81-year-old model reshapes popular view on aging in China
Updated 10:33, 28-Jun-2018
 "I'm 80. But I still have dreams and I always want to do something. It feels like something is calling me and I look at it, I want to be there."
 -  Wang Deshun
A grey-haired old man with a shirtless torso stole the show at China Fashion Week in Beijing on March 25, 2015. 
Tall and toned, the man strutted down the catwalk like a warrior king with chest pushed outwards, steady decisive strides, and an intense gaze – a domineering demeanor rarely seen in people of his age. 
He wowed the audience and he became an Internet sensation overnight. Chinese netizens dubbed him “China’s most handsome grandpa” and “old fresh meat” (Mandarin: Lao Xianrou). 
Wang Deshun at China Fashion Week in 2015

Wang Deshun at China Fashion Week in 2015

He is Wang Deshun. A kidult. 
At the age of 81, Wang still maintains a routine of exercising, skiing, swimming, acting and even keeping up with social media trends, much like a teenager. To him, the peak of his life has just begun. 

Life like an inspirational drama

Wang Deshun was born in a rural community in Shenyang, Liaoning Province, northeast China. After dropping out of school aged 14, he went to work at a munitions factory to support his family. 
Wang had no family history of art or performing. Yet at 24, he fell in love with drama. Taking the stage seemed a long way off, but Wang was dogged in pursuit of his dreams. After receiving limited education as a youngster, he signed up for night classes. And in 1960, he finally became a theater actor in his hometown. Aged 30, he started learning splits.
Wang’s hard work began to pay off. He became the star of a theatrical troupe in Changchun, Jilin Province. But he gradually found that northeast Chinese are more fond of errenzhuan (a form of art that features two characters singing and dancing) than drama. And he had little room to release his full talent and ambitions. So as a 49-year-old, the dedicated Wang studied pantomime, quit his job at home and moved to Beijing. With his wife and two kids in tow, he became one of the “Beijing drifters” (a term used for those who are from outside Beijing yet choose to work and live in the city without the hukou, or household registration).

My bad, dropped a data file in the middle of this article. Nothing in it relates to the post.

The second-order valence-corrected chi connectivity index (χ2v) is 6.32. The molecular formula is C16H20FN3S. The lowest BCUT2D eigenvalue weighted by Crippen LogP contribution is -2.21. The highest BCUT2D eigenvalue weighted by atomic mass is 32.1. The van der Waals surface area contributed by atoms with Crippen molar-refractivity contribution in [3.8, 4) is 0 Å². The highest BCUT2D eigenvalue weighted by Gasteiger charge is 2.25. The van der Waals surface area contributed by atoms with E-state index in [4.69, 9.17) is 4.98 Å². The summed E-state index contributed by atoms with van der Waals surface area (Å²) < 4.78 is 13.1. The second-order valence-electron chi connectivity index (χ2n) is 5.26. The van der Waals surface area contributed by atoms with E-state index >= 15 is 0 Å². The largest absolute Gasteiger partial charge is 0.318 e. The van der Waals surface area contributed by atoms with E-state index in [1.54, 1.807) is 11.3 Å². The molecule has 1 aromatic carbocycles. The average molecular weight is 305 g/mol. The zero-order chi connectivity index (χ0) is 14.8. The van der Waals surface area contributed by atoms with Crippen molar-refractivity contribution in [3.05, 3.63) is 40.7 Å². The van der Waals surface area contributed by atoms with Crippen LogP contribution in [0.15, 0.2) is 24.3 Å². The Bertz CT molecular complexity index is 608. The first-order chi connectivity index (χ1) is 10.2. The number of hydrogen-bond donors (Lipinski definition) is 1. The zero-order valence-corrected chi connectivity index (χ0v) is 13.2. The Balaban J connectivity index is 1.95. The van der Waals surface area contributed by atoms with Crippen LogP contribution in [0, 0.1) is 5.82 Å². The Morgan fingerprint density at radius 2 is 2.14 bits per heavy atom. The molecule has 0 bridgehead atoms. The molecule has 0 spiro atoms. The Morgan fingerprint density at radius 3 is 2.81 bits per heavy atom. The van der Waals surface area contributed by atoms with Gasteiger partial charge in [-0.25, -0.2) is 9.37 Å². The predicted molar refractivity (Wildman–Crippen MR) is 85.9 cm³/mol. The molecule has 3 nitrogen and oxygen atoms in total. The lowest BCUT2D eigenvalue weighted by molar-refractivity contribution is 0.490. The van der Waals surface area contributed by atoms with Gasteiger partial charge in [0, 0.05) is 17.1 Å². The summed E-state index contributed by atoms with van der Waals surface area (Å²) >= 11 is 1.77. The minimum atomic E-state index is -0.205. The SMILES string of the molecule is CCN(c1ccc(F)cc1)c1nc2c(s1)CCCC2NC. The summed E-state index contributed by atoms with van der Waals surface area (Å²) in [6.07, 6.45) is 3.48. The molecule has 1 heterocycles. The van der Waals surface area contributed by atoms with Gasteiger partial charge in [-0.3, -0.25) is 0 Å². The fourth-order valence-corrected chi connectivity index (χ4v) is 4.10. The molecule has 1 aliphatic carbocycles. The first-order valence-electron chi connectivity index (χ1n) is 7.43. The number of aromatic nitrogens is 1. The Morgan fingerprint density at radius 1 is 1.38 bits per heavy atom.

Wang’s pantomime drew the attention of a cultural official from Germany when he performed at The Central Academy of Drama in Beijing. He was invited to perform in Germany, and with the help of his wife choreographed a repertoire of 10 plays for his first overseas show. 
When Wang’s family first arrived in Beijing, they had nowhere to live. The night before they were due to leave for Germany, they had no money to book a hotel. Wang and his wife wandered along the city’s cold Changan Street. They walked until they could walk no further, eventually nestling together inside an incomplete underground station. 
"I’m a silly guy. Silly people are insistent and stubborn. I just feel art is something that I will pursue through my life. No matter how tough it is, how poor I am. It is something that I will never give up and abandon. When we were in Beijing, we had no money to eat, we lived on 10 yuan. But even at that time, we still played the show with our go-all-out efforts. It’s like something that I’m obliged to do. I was obsessed with art, crazy, I must do it even if I’m damn poor."
Wang’s talent and hard work shone through. The performance was a success. He was invited to attend the 12th International Drama Festival held in Cöln, Germany. And an art festival in France soon followed. The family then went on tour together. 
Because of the physical requirements of pantomime, Wang Deshun, at 50 years old, decided to hit the gym, and cut down on watching television and playing cards. Training for two hours was followed by two hours of swimming every single day for 30 years, helped him shape a healthy and strongly-built body.
Wang, always evolving creatively, came up with an original performance art form – “living sculpture” - at the age of 60. Sculpture doesn’t breathe, Wang said, so when playing the living sculpture he tried to breathe with just the strength from his back. 
At 65, he learned to ride a horse. In his 70s, he became an actor, and at 78, he learned to ride a motorcycle. At 79, he walked down the catwalk for the first time, and the rest is history. 
“Thirty years ago, I used to train models how to walk with the help of my wife. One day (in 2015), one of our students asked about my body’s condition and I said it’s fine. So I was invited to make an appearance in the show,” Wang said, recalling the events that led to overnight fame.“My student asked me to do so, how could I reject?” he quipped.
Wang had unknowingly spent 60 years preparing for that day.
Born in 1936, this 81-year-old grandpa’s spirit is as strong as ever. “I still have dreams and pursuits. I can do now what I could not do in the past, and that is what rebirth should be about.”
Photos courtesy of Wang Xiaotong, Hubert Cecil, ‍Xia Xiaoxi
Kevin Macleod’s song “Militaire Electronic” used in accordance with permission granted: https://creativecommons.org/licenses/by/4.0/ 
Source: http://incompetech.com/music/royalty-free/index.html?isrc=USUAN1100442
Artist: ‍http://incompetech.com/